Harvey v. Navajo County, et al., No. 3:2010cv08025 - Document 180 (D. Ariz. 2012)

Court Description: ORDER denying 177 Motion for New Trial; denying 177 Motion for Judgment as a Matter of Law. Signed by Judge John W Sedwick on 7/27/12.(JWS)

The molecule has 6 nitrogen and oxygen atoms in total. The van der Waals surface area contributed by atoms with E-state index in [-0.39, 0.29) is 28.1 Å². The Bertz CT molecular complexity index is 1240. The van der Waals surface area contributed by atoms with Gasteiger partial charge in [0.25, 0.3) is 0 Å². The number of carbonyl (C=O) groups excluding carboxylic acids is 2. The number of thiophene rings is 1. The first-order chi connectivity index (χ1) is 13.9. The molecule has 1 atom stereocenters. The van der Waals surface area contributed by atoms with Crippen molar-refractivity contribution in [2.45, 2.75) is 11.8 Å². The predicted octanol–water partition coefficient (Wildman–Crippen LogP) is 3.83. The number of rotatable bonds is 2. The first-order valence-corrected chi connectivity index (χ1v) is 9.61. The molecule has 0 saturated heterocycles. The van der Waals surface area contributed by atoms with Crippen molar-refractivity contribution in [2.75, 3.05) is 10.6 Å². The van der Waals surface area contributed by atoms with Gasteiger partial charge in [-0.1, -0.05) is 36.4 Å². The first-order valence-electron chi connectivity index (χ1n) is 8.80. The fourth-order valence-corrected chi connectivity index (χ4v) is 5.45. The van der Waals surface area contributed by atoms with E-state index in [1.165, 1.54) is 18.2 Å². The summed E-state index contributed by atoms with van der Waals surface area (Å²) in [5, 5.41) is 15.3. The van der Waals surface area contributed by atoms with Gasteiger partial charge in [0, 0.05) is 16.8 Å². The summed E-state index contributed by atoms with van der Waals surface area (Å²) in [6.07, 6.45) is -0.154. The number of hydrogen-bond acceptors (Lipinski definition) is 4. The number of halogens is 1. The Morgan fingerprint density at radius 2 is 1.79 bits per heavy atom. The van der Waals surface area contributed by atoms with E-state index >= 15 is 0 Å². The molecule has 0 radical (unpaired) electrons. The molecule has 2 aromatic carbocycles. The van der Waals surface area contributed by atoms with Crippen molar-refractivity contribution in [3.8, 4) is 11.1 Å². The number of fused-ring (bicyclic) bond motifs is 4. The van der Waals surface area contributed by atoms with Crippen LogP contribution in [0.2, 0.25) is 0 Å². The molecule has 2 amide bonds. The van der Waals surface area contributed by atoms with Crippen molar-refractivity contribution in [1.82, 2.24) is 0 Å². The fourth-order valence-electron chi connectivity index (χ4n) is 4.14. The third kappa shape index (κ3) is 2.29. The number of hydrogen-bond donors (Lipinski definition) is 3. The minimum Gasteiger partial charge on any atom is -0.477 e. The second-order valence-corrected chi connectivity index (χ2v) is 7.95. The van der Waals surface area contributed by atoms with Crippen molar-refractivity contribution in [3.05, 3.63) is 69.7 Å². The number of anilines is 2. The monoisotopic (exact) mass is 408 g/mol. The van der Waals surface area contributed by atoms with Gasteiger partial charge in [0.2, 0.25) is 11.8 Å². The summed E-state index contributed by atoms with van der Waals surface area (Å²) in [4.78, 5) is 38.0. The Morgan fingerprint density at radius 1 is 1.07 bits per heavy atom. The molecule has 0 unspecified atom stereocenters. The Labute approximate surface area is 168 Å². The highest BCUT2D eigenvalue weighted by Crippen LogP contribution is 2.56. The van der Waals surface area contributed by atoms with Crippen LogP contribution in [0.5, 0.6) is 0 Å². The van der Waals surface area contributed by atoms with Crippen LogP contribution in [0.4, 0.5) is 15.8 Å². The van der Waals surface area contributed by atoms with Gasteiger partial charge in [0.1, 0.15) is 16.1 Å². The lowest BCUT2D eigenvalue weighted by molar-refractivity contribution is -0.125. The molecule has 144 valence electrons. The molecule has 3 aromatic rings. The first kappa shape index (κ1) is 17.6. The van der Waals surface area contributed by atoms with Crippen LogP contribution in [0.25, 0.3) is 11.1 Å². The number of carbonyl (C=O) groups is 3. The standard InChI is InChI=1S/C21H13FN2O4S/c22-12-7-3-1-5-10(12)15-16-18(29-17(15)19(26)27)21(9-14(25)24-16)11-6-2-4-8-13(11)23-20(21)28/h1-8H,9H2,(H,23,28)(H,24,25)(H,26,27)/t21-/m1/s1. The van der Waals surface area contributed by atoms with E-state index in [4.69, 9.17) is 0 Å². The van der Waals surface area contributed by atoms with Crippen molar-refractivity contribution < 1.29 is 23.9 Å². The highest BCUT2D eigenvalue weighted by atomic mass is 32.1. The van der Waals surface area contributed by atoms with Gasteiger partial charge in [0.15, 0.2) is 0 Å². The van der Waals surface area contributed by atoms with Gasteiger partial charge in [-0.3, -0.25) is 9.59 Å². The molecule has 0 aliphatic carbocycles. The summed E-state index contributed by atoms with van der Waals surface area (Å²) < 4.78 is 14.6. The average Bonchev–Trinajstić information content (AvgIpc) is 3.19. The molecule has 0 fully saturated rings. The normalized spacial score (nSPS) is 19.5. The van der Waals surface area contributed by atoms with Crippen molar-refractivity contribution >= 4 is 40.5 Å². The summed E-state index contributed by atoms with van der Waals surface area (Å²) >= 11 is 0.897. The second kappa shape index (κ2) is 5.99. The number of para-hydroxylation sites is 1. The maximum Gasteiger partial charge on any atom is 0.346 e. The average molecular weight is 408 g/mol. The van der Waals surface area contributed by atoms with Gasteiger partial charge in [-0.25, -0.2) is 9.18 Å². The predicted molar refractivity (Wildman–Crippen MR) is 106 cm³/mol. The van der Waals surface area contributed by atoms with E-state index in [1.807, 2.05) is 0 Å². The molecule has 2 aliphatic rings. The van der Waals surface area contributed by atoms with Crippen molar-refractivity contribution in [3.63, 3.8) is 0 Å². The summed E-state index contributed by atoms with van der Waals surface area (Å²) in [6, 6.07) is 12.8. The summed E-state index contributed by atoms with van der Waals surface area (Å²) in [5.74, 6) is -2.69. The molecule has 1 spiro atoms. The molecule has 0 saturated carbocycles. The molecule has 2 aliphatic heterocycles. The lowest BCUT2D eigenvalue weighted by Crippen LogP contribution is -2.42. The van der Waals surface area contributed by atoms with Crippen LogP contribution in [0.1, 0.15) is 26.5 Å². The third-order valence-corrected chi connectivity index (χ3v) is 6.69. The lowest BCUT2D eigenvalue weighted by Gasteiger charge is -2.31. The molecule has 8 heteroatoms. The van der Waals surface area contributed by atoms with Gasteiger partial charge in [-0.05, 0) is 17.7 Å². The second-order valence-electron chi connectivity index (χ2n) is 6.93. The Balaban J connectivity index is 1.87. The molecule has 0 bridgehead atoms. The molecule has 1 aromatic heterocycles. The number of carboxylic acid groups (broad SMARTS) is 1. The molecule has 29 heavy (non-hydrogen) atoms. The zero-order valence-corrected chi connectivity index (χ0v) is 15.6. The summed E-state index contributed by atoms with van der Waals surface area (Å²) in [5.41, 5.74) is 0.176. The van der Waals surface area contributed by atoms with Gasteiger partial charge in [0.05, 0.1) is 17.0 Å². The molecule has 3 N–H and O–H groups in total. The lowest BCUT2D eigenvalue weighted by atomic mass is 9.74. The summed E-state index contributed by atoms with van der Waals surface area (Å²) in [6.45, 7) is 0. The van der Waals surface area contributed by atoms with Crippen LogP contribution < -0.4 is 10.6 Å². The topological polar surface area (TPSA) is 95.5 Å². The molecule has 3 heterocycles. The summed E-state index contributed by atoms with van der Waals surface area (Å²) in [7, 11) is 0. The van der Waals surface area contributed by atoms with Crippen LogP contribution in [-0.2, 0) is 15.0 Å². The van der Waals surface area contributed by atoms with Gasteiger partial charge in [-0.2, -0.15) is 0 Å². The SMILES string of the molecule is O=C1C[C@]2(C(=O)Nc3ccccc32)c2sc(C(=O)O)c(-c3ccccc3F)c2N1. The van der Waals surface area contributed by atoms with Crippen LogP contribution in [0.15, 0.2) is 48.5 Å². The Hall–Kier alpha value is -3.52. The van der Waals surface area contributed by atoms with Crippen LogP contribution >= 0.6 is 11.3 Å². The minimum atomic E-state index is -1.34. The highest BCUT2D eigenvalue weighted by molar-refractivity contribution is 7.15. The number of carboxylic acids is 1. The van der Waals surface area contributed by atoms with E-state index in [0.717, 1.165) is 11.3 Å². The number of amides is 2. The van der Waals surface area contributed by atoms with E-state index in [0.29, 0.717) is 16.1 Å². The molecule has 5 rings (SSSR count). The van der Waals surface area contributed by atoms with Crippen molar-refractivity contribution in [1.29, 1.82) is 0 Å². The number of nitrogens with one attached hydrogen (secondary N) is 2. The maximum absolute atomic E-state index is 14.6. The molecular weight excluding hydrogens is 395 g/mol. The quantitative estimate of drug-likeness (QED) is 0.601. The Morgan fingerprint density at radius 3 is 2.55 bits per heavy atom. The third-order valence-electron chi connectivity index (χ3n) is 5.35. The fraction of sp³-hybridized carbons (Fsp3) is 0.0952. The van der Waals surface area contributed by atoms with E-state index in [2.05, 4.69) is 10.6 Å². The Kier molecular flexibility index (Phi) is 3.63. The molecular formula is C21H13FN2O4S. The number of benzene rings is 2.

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Harvey v. Navajo County, et al. Doc. 180 UNITED STATES DISTRICT COURT DISTRICT OF ARIZONA EDWARD HARVEY, Plaintiff, vs. NAVAJO COUNTY, et al., Defendants. ) ) ) ) ) ) ) ) ) ) 3:10-cv-8025 ORDER AND OPINION [Re: Motion at docket 177] I. MOTION PRESENTED At docket 177, plaintiff Edward Harvey (“Harvey”) files a renewed motion for judgment in his favor as a matter of law or for a new trial. Defendants Navajo County, et al., (collectively “defendants”) oppose the motion at docket 178. Harvey replies at docket 179. Oral argument was requested but would not assist the court. II. STANDARD OF REVIEW Rule 50 of the Federal Rules of Civil Procedure provides that a trial court may enter a judgment as a matter of law on an issue as to which it finds that “a reasonable jury would not have a legally sufficient evidentiary basis to find for the party on that issue.”1 Where, as here, the court has been presented with a renewed motion for 1 Fed. R. Civ. P. 50(a)(1). Dockets.Justia.com judgment as a matter of law made after the verdict has been returned, the grounds for the renewed motion are, “limited to those grounds asserted in the pre-deliberation Rule 50(a) motion.”2 Moreover, in deciding a Rule 50 motion the district court may not make any credibility determination nor may it weigh the evidence.3 Rather, the test which the court must apply is “whether the evidence permits only one reasonable conclusion, and that conclusion is contrary to the jury’s verdict.” 4 Motions for a new trial are made pursuant to Fed. R. Civ. P. 59. A motion for a new trial should be granted only if there is no evidence to support the verdict, or failing to grant the motion would reflect a trial court’s misapplication of the law.5 III. DISCUSSION The parties are familiar with the facts giving rise to the lawsuit, and they need not be repeated here. Readers who did not observe the trial may wish to read the parties’ trial briefs at dockets 135 and 140, as well as the motion papers identified in Section 1 of this order. Harvey advances four grounds in support of his motion, the last two of which are very closely related. First, he contends that the community caretaker doctrine could not have been used to arrest and confine him. Second, he argues that the verdict for defendants on his claim relating to the killing of his dogs “was against the weight of the evidence.”6 Third, he argues that the court erred by denying his request for a ruling 2 E.E.O.C. v. Go Daddy Software, Inc. 581 F.3d 951, 961 (9th Cir. 2009). 3 Id. 4 Id. quoting Josephs v. Pacific Bell, 443 F.3d 1050, 1062 (9th Cir. 2006). 5 Id. at 962. 6 Doc. 177 at 3. -2- that as a matter of law his arrest and detention for possessing a firearm on school grounds warrants relief. The fourth contention is closely related to the third: Harvey asserts that the failure to give a jury instruction that set out the elements of the offense of carrying a deadly weapon on school grounds requires a new trial. The court addresses these in turn. A. Arrest and Detention The court begins with the observation that Harvey has not advanced any error in Deputy Adams’ stopping him as a basis for relief. Rather, it is the arrest and decision to detain rather than release which are advanced to support the motion. When deputy Adams (“Adams”) made the arrest and later when he made the decision to detain rather than release Harvey, there was probable cause to believe Harvey had been carrying a concealed weapon without a permit, an act which at the time was a felony under Arizona law. Probable cause was established by testimony at trial showing that prior to the stop Harvey’s daughter had advised that Harvey always carried a sidearm in his pocket, Adams’ observation of a bulge inside Harvey’s pocket consistent with a firearm, Adams’ discovery of the firearm concealed in the pocket, and the officers’ pre-stop inquiry which had established that Harvey did not have a permit to carry a concealed weapon.7 The first question then is whether Adams’ belief that he should arrest Harvey based on the community caretaker doctrine renders the arrest unlawful, which would 7 At trial, Harvey testified that the sidearm was partly poking out of the pocket which would have rendered it an unconcealed weapon, but Adams’ testimony was to the contrary. The court cannot resolve credibility issues in deciding the pending motion. -3- then entitle Harvey to judgment on his claims relating to the arrest. With respect to the arrest, it does not matter what was in Adams’ mind, because the legality of the arrest depends on the existence of probable cause arising from the totality of the circumstances. The Supreme Court has explained: “Our cases make clear that an arresting officer’s state of mind (except for the facts that he knows) is irrelevant to the existence of probable cause. That is to say, his subjective reason for making the arrest need not be the criminal offense as to which the known facts provide probable cause.”8 The evidence at trial clearly established probable cause for the arrest on the concealed weapons violation, so the arrest was lawful, even if one assumes that Adams’ only reason for making the arrest was to protect Harvey’s daughter and ex-wife by invoking the community caretaker doctrine. The second question is whether Adams’ decision to detain rather than release Harvey based on concerns for the safety of Harvey’s daughter and ex-wife violated Harvey’s constitutional rights. It did not. Once arrested, Harvey had a right (which he was afforded) to be promptly taken before a judicial officer to determine whether he should be detained. Harvey argues that Adams’ discretion had to be exercised in a way that was both “rational and reasonable.”9 Harvey relies on Colorado v. Bertine.10 While that case recognized that an officer’s conduct must be reasonable to avoid a Fourth Amendment violation, the case involved an inventory search of an automobile, not a 8 Devenpeck v. Alford, 543 U.S. 146, 153 (2004). 9 Doc. 177 at 6 (emphasis in original). 10 479 U.S. 367 (1987). -4- decision to detain an arrested person. Moreover, Bertine reiterated the principle announced in earlier cases that the Fourth Amendment may not be read always to require a less restrictive alternative than the one actually used by a police officer.11 Assuming that an arresting officer’s decision to hold a person arrested on a felony charge pending an appearance before a judicial officer may support a false arrest or civil rights claim if the decision was an irrational or unreasonable exercise of discretion, Harvey would be entitled to judgment as a matter of law on this issue only if the evidence at trial could support but a single conclusion–that Adams’ decision was irrational or unreasonable.12 Based on the information available to Adams at the time, Harvey could properly be viewed as a threat to his daughter and ex-wife such that holding him until a judicial officer could review the need for his detention on the concealed weapon charge was not necessarily irrational nor was it necessarily unreasonable. B. Killing Harvey’s Dogs Harvey maintains that the weight of the evidence shows that there was no need to kill the dogs. However, even if the weight of the evidence were aligned with Harvey’s view, that is not the pertinent inquiry. The question is whether the evidence can support no conclusion other than that the dogs did not need to be killed. Depending on what conclusions the jury drew about witness credibility and the weight of the evidence, this issue could have been decided either way. Given that the court cannot invade the jury’s 11 Id. at 373-74. 12 Go Daddy Software, 443 F.3d at 1062. -5- province with respect to credibility and the weight to give any particular evidence, the jury’s decision on this issue cannot be overturned by the court. C. Gun on School Grounds As Harvey points out, the evidence at trial clearly established that Harvey could not have been arrested for possessing a gun on school grounds, because he was not on school grounds when he was arrested. At trial in the jury’s presence, defendants conceded that Adams was mistaken when he believed Harvey had committed that crime. As noted above, Adams’ state of mind is irrelevant to Harvey’s arrest, because the arrest was supported by probable cause that Harvey had committed the crime of carrying a concealed weapon without a permit. For that reason, and because the defendants foreswore any reliance on the school grounds crime to support their actions, it would have served no purpose for the court to enter a judgment for Harvey on that issue. Similarly, it would have served no purpose to instruct the jury on the elements of the gun on school grounds charge. To the extent that Harvey may maintain these related arguments on the theory that the jury would have then awarded Harvey some damages, he overlooks the point that the arrest and detention were justified on other grounds. That being the jury’s decision, Harvey would not have been entitled to any damage based on Adams’ mistaken belief that Harvey had carried a gun on school grounds. -6- IV. CONCLUSION For the reasons above, the court concludes that Harvey’s motion falls well short under the demanding standards applicable to Rule 50 and Rule 59 motions. The motion at docket 177 is DENIED. DATED this 27th day of July 2012. /s/ JOHN W. SEDWICK UNITED STATES DISTRICT JUDGE -7-